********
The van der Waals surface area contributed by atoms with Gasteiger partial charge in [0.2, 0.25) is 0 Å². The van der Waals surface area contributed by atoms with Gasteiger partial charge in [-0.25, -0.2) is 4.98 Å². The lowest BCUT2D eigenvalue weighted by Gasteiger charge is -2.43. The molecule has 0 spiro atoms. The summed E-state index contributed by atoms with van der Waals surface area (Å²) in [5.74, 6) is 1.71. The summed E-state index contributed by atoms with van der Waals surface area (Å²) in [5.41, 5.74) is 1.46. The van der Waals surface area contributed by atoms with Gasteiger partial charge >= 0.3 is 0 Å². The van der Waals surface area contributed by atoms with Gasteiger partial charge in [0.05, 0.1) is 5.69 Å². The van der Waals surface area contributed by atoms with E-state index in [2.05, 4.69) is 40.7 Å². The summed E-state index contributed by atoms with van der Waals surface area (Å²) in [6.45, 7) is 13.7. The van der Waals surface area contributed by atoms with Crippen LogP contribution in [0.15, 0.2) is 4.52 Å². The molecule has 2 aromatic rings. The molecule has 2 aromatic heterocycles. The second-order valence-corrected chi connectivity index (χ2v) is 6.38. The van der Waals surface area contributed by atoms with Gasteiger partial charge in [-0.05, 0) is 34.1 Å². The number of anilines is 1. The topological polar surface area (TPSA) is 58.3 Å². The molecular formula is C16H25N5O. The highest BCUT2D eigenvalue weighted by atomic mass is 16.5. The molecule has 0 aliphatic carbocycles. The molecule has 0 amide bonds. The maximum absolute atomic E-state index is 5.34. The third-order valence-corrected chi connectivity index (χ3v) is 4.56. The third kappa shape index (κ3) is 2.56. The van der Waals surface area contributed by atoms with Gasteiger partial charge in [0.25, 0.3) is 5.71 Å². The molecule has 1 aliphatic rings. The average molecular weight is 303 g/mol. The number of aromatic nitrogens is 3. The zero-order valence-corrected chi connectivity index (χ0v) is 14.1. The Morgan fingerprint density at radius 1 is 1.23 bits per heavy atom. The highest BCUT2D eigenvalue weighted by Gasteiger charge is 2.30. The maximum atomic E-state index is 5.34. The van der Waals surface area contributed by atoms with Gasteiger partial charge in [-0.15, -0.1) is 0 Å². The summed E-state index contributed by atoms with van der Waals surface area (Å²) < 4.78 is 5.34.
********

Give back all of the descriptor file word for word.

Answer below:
The van der Waals surface area contributed by atoms with Gasteiger partial charge in [0.2, 0.25) is 0 Å². The van der Waals surface area contributed by atoms with Gasteiger partial charge in [-0.25, -0.2) is 4.98 Å². The lowest BCUT2D eigenvalue weighted by Gasteiger charge is -2.43. The molecule has 0 spiro atoms. The summed E-state index contributed by atoms with van der Waals surface area (Å²) in [5.74, 6) is 1.71. The summed E-state index contributed by atoms with van der Waals surface area (Å²) in [5.41, 5.74) is 1.46. The van der Waals surface area contributed by atoms with Gasteiger partial charge >= 0.3 is 0 Å². The van der Waals surface area contributed by atoms with Gasteiger partial charge in [0.05, 0.1) is 5.69 Å². The van der Waals surface area contributed by atoms with E-state index in [2.05, 4.69) is 40.7 Å². The summed E-state index contributed by atoms with van der Waals surface area (Å²) in [6.45, 7) is 13.7. The van der Waals surface area contributed by atoms with Crippen LogP contribution in [0.15, 0.2) is 4.52 Å². The molecule has 2 aromatic rings. The molecule has 2 aromatic heterocycles. The second-order valence-corrected chi connectivity index (χ2v) is 6.38. The van der Waals surface area contributed by atoms with Gasteiger partial charge in [-0.05, 0) is 34.1 Å². The number of anilines is 1. The topological polar surface area (TPSA) is 58.3 Å². The molecular formula is C16H25N5O. The highest BCUT2D eigenvalue weighted by atomic mass is 16.5. The molecule has 0 aliphatic carbocycles. The molecule has 0 amide bonds. The maximum absolute atomic E-state index is 5.34. The third-order valence-corrected chi connectivity index (χ3v) is 4.56. The third kappa shape index (κ3) is 2.56. The van der Waals surface area contributed by atoms with Gasteiger partial charge in [0.25, 0.3) is 5.71 Å². The molecule has 1 aliphatic rings. The average molecular weight is 303 g/mol. The number of aromatic nitrogens is 3. The zero-order valence-corrected chi connectivity index (χ0v) is 14.1. The Morgan fingerprint density at radius 1 is 1.23 bits per heavy atom. The highest BCUT2D eigenvalue weighted by Gasteiger charge is 2.30. The maximum atomic E-state index is 5.34. The van der Waals surface area contributed by atoms with Gasteiger partial charge in [-0.15, -0.1) is 0 Å². The summed E-state index contributed by atoms with van der Waals surface area (Å²) < 4.78 is 5.34.